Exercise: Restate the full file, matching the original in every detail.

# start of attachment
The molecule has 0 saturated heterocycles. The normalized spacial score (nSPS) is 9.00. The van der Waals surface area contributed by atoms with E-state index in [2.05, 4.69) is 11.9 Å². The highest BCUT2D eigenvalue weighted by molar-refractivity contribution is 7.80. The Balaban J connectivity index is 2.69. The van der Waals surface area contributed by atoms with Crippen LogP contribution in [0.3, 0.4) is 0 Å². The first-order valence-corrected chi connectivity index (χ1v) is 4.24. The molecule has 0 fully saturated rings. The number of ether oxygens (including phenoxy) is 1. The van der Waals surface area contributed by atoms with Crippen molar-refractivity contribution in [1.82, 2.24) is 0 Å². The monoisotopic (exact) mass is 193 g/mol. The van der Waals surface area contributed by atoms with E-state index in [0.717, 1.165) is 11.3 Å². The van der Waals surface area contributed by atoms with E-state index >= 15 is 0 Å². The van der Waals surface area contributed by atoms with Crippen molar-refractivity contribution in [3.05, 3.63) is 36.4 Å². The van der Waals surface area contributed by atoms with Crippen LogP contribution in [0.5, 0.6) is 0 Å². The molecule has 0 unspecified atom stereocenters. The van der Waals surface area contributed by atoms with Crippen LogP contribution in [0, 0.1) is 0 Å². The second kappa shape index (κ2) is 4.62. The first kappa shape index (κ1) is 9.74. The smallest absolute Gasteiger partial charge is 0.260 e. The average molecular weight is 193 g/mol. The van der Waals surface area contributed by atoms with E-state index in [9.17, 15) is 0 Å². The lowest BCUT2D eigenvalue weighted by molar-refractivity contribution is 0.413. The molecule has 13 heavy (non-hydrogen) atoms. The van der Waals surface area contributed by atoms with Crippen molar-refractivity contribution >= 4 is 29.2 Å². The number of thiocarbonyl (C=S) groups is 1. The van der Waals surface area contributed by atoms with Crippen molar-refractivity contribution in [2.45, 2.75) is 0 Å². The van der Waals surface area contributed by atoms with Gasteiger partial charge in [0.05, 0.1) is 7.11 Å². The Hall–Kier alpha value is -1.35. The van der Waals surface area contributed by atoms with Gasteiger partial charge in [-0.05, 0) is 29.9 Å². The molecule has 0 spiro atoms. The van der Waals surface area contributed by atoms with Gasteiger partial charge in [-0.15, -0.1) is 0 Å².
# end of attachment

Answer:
The molecule has 0 saturated heterocycles. The normalized spacial score (nSPS) is 9.00. The van der Waals surface area contributed by atoms with E-state index in [2.05, 4.69) is 11.9 Å². The highest BCUT2D eigenvalue weighted by molar-refractivity contribution is 7.80. The Balaban J connectivity index is 2.69. The van der Waals surface area contributed by atoms with Crippen LogP contribution in [0.3, 0.4) is 0 Å². The first-order valence-corrected chi connectivity index (χ1v) is 4.24. The molecule has 0 fully saturated rings. The number of ether oxygens (including phenoxy) is 1. The van der Waals surface area contributed by atoms with Crippen molar-refractivity contribution in [1.82, 2.24) is 0 Å². The monoisotopic (exact) mass is 193 g/mol. The van der Waals surface area contributed by atoms with E-state index in [0.717, 1.165) is 11.3 Å². The van der Waals surface area contributed by atoms with E-state index >= 15 is 0 Å². The van der Waals surface area contributed by atoms with Crippen molar-refractivity contribution in [3.05, 3.63) is 36.4 Å². The van der Waals surface area contributed by atoms with Crippen LogP contribution in [0.5, 0.6) is 0 Å². The molecule has 0 unspecified atom stereocenters. The van der Waals surface area contributed by atoms with Crippen LogP contribution in [0, 0.1) is 0 Å². The second kappa shape index (κ2) is 4.62. The first kappa shape index (κ1) is 9.74. The smallest absolute Gasteiger partial charge is 0.260 e. The average molecular weight is 193 g/mol. The van der Waals surface area contributed by atoms with E-state index in [9.17, 15) is 0 Å². The lowest BCUT2D eigenvalue weighted by molar-refractivity contribution is 0.413. The molecule has 13 heavy (non-hydrogen) atoms. The van der Waals surface area contributed by atoms with Crippen molar-refractivity contribution >= 4 is 29.2 Å². The number of thiocarbonyl (C=S) groups is 1. The van der Waals surface area contributed by atoms with Crippen molar-refractivity contribution in [2.45, 2.75) is 0 Å². The van der Waals surface area contributed by atoms with Gasteiger partial charge in [0.05, 0.1) is 7.11 Å². The Hall–Kier alpha value is -1.35. The van der Waals surface area contributed by atoms with Gasteiger partial charge in [-0.05, 0) is 29.9 Å². The molecule has 0 spiro atoms. The van der Waals surface area contributed by atoms with Gasteiger partial charge in [-0.15, -0.1) is 0 Å².